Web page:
Printing bad pictures?
While learning the craft, do you think it's necessary to print lesser photographs? That is, negatives you already know aren't successful images?
I've often made straight prints and then thought the image isn't 'worth' wasting any more paper on. This has nothing to do with how difficult the negative might be to print to completion, but that the image itself simply doesn't work. There have been times when I've printed bad photographs and then kidded myself that, because it's technically competent, it has value. I'm content, for a while, with the fact that I've got a nice looking piece of paper. It's only when I've gone back to the print with objectivity about the actual content that I've done away with it.
It often feels like I'm waiting for the holy grail of images before I actually enter the darkroom. Is it still important to print the crap stuff in the mean time? And how much can this warp your judgement about the actual content of your photographs? A sort of "but look at the print!" mentality.
I wouldn't want to see the negative as a mere resource for making prints. For me, it has to have value in its own right. I'd then consider spending a whole weekend printing it.
Printing bad pictures?
I suspect there is a happy medium someplace between never printing, and printing everything.
If you print nothing, then the skills in the darkroom get rusty. If you print everything, then I would agree it is a waste. Perhaps a goal of x prints from each shooting day, would be an idea that could work for you.
I thinks it helps.
Back in the late 60's I began printing other peoples negatives,they wanted excellent prints from often very dubious negatives, you learn how to extract the best you can and quickly. I printed for one family for over 40 years and the father never owned a light meter.
Maybe you might want to pop over some time, you can't be that far awy (when I'm in the UK).
There are two types of shots I print. Practice shots where I'm trying to learn something specific and important to me shots.
Either are fun.
They are both limited in number based on how much film I've shot recently.
Mark Barendt, Beaverton, OR
"We do not see things the way they are. We see things the way we are." Anaïs Nin
i have found printing anything and everything i could get my hands on
bad film, bad negatives, good negatives, even plastic found on the street
helped + helps me become a better printer.
Sponsored Ad. (Subscribers to APUG have the option to remove this ad.)
Years ago I made a pact with myself that every one of my negatives would be followed through to the best gelatin-silver positive I could make; no exceptions.
A major side effect was a distinct improvement in the quality of my negatives both technically and aesthetically. The key factor was a little question I ask myself before clicking the camera: "Do I really want this exposure badly enough to spend the hours and resources chasing it to the bitter end?" The answer a lot of the time is, quite rightly, no.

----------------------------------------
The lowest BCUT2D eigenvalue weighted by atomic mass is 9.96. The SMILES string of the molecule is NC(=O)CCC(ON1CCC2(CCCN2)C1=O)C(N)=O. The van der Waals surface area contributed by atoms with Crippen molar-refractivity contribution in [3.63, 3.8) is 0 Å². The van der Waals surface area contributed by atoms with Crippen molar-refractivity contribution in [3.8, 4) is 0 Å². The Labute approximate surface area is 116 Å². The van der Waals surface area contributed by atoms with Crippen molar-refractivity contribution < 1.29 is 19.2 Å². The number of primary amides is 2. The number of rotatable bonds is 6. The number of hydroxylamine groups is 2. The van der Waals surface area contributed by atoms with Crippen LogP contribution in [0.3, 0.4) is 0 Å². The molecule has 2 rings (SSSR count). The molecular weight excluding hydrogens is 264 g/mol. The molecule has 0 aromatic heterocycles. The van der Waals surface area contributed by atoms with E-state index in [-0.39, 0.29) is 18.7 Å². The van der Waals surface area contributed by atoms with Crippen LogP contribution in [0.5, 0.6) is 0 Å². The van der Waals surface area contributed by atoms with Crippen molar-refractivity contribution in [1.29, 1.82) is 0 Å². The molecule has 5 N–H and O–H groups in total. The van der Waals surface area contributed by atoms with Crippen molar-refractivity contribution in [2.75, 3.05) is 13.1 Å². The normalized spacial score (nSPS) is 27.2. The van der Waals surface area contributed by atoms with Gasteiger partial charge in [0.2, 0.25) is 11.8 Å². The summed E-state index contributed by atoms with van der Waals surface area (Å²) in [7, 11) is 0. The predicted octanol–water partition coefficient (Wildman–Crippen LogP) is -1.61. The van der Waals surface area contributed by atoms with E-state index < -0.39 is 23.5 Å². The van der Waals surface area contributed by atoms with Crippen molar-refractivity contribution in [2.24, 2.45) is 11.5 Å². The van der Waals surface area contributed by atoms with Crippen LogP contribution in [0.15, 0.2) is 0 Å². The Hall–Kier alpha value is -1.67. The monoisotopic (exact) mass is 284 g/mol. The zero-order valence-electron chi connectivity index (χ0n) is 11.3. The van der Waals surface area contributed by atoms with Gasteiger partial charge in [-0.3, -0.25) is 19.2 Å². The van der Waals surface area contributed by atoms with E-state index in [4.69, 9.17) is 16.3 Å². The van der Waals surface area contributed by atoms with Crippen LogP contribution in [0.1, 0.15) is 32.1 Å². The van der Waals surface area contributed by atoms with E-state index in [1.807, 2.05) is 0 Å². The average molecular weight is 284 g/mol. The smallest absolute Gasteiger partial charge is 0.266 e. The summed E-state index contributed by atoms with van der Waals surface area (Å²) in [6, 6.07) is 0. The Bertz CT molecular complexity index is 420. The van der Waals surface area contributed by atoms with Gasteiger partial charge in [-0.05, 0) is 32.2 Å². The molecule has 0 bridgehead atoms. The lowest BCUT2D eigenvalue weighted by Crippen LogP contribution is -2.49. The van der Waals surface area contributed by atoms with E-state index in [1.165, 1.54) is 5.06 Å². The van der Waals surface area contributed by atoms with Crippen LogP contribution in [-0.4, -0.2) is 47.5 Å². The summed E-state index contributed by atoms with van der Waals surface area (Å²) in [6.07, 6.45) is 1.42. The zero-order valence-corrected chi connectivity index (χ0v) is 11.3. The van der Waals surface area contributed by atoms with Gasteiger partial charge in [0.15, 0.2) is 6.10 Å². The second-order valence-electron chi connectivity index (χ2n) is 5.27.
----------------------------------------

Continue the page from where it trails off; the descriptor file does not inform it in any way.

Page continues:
Photography, the word itself, invented and defined by its author Sir John.F.W.Herschel, 14 March 1839 at the Royal Society, Somerset House, London. Quote "...Photography or the application of the Chemical rays of light to the purpose of pictorial representation,..". unquote.
Interesting. That's a good way of thinking about the process of photography as a whole, rather than compartmentalising all its components. I've also just watched an interview with Nadav Kander who said he printed every negative he ever made. But... I feel this, rather than being a philosophy, was in the past a necessity. Which is perhaps what you're pertaining to? I make 'digital contact prints' first which I can edit as a form of post-visualisation, before going into the darkroom. It's at this point that I assess whether or not to print negatives. This way I am foremost assessing the content, in full detail, first. In the past of course, this wasn't an option (contact prints aren't a real means of assessing an image in smaller formats) which I'm sure is the reason Kander printed all the negs he made. How else would he know what he had?
Originally Posted by Maris
Your post has me thinking however, that what you describe forces you to keep your finger off the trigger, so to speak. What I'm doing with my digital contact images is in many ways no different than shooting a hundred digital images and deleting them all at the computer. It becomes more a process of editing rather than actually thinking on your feet.
I learn most from difficult negatives - ones that test my imagination and abilities in the darkroom. That being said, I am probably happiest with myself when the pictures just fall out of my camera and land on a piece of paper, so to speak.
Tom, on Point Pelee, Canada
Ansel Adams had the Zone System... I'm working on the points
system. First I points it here, and then I points it there...
Perhaps this is also a question of straight photography vs darkroom art.
When I look at this image, I imagine, even on the light box it works its magic - http://4.bp.blogspot.com/-l_LlU0wu4G...nmetz-dogs.jpg
Originally Posted by Toffle
If you don't print it, especially when starting out, how will you know what's wrong with it? Reading negatives is a lot harder than reading a print.
Life should not be a journey to the grave with the intention of arriving safely in a pretty and well preserved body, but rather to skid in broadside in a cloud of smoke, thoroughly used up, totally worn out, and loudly proclaiming– “Wow! What a Ride!”
— Hunter S. Thompson